Almost every day, I take a morning walk. Nothing heroic, just 30 minutes and just under 2 miles. I started this habit a few months ago, and I’ve never looked back. I may do it later in the morning now that cooler weather is approaching, but I will still do it. I am committed. My morning walk is good for my health and my sanity, and therefore, my family.
(More on how I started this new habit in a separate post…I have much to say about that.)
The structure of my morning walk
Most of the time, my morning walk is an exercise in solitude. I enjoy being alone, so I don’t mind that at all. I can think my thoughts, let them come and go, focus on what I want to instead of whatever “must-do” is calling for my attention, as it often is at home.
I try to remind myself at the beginning of my walk to look around, breathe in, and think of everything I have to be thankful for. I’ve heard it said that gratitude is a magic emotion, giving way to more and more good and positive emotions, to the point that we are actually transformed by it. Gratitude is something I have to practice, because it doesn’t come naturally to me, even if I think it should. I think a lot of us find that to be true. Being mindful of gratitude on my morning walk helps me to practice it almost daily. Another win.
Sometimes, about halfway through my walk, I’ll turn on a podcast of some sort, a news update, a blog challenge, or even a murder mystery. Something to keep me informed, help with my work, or otherwise engage my interest until the walk brings me back home. It’s me time, and I savor it.
An unexpected visit
A couple of weeks ago, maybe on the weekend, the kids were out of school, and I was taking my walk a little later than usual. I’d been working on a post, The Worry Song, and was listening to an interview about childhood anxiety, which I wanted to hear in its entirety before I recommended it. I was passing through a narrow path to a wide open stretch, which leads to a major thoroughfare in our neighborhood. And up ahead, I noticed a woman walking with her dog.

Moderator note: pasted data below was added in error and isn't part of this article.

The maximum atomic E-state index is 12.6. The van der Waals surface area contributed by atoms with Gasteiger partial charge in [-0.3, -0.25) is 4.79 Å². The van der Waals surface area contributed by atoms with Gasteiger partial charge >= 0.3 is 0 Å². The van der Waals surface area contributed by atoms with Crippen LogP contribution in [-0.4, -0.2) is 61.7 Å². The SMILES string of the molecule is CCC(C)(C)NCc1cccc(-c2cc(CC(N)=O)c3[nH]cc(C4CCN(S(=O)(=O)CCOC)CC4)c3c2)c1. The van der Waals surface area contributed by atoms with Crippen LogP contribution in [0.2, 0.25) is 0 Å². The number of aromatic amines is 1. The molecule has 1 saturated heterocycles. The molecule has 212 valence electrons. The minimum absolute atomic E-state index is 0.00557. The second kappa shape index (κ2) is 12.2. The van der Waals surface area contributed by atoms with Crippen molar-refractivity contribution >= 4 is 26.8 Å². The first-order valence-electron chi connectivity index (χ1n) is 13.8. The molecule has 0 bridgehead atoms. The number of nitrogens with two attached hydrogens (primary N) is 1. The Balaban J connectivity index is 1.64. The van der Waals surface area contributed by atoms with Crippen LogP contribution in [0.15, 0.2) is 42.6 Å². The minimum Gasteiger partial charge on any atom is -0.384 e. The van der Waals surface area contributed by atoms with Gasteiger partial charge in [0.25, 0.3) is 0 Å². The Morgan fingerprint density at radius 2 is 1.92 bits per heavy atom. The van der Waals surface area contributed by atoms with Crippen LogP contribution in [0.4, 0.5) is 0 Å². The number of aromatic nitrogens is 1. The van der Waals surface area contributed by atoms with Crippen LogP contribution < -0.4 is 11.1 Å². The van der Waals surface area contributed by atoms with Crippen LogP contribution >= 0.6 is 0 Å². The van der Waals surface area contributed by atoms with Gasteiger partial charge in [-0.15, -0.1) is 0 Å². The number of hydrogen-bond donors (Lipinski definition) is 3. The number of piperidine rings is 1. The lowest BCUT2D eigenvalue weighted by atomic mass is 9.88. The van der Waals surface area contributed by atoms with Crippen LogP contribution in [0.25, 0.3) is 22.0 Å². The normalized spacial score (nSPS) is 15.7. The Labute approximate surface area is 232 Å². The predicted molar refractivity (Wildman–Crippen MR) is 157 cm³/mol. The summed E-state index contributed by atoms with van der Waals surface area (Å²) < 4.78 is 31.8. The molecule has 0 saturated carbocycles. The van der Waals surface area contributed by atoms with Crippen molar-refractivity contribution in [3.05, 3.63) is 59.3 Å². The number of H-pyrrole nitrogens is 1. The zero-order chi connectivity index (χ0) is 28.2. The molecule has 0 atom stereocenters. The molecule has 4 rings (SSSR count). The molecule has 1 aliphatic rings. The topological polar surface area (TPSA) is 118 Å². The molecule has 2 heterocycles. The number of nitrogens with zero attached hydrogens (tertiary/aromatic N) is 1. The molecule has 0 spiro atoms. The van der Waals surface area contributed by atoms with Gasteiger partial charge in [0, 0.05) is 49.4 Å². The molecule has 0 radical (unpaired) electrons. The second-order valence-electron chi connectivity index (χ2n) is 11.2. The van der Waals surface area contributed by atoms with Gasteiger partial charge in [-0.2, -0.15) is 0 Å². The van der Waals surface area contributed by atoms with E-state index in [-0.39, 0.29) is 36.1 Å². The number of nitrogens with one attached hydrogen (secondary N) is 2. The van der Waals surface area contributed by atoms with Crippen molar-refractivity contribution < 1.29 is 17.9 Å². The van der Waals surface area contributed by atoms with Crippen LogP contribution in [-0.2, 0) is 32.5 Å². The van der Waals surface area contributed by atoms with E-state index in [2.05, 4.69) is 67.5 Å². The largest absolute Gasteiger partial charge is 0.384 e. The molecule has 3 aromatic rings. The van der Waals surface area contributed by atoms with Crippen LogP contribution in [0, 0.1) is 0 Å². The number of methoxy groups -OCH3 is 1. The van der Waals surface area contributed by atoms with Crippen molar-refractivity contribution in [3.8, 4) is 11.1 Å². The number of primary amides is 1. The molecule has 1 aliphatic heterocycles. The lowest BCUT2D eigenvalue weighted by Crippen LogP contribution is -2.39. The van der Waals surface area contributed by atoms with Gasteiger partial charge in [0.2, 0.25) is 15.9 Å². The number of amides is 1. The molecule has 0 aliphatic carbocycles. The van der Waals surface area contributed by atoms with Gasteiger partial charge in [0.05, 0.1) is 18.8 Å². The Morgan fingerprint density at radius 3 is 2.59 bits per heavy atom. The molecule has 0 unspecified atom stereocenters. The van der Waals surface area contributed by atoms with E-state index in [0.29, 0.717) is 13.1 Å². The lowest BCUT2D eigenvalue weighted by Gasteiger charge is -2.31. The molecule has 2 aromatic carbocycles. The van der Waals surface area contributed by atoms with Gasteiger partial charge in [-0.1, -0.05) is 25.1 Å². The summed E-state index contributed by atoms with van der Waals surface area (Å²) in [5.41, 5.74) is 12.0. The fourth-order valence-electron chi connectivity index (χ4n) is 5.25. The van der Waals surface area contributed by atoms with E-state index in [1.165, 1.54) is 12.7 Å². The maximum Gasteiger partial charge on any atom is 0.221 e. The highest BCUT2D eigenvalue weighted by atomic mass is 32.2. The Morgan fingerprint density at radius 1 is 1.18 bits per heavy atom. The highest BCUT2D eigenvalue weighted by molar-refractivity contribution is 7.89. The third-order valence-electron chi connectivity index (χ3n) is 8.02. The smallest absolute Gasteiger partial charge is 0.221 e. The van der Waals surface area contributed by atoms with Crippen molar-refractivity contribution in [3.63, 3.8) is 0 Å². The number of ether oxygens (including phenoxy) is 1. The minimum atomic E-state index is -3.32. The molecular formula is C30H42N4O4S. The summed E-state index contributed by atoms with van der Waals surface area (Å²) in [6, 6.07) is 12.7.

My first thought was, maybe I should turn off the interview so as not to bother her. I was gaining ground on her an inch at a time and didn’t want to encroach on her peace and quiet. It’s good to pay attention to these things.
She seemed to slow down a little, and I thought she might want me to pass. But as I got closer, she said something to me that I truly didn’t expect. “I thought since we were walking the same path,” she said, “maybe we could walk together. Would that be okay with you?”
And of course, it was. Isn’t that a beautiful thing to ask? Why wouldn’t I spend time with a neighbor while walking the same path? But we rarely ever do.
Her name was Robin
She was probably ten years my elder, maybe more. She was clearly very fit. She’d injured her knee, she told me, and could no longer run. But she was still active, walking her beautiful Weimaraner, Dillon.
I recognized her, I said, and her dog. I had seen them before walking around the lake, and she’d stopped so my kids could pet Dillon. When I mentioned the kids, she remembered seeing me before, too. “My name is Robin,” she said. “I’m Ann,” I responded.
That was about all the conversation we had time for before we arrived at my turn toward home. It was a small gesture, a brief conversation, but it was also profound, a countercultural act of the very best kind.
My morning walk, with Robin
I’ve thought a lot about Robin since then. I wonder if she lives alone or has a partner in this life. Whether she has friends and family to talk to and share holidays. I’m often so full of my children’s energy and needs that I crave time to myself. And I rarely think about those who are in the opposite boat, in need of company or companionship. That may or may not describe Robin, but her unlikely invitation got me thinking.
I hope I run into Robin again. I’m so impressed by her offer, to simply walk together. Given another opportunity, I’ll ask her to walk with me, maybe for a little longer this time. And I’ll turn off my podcast, soak in her company, and be grateful.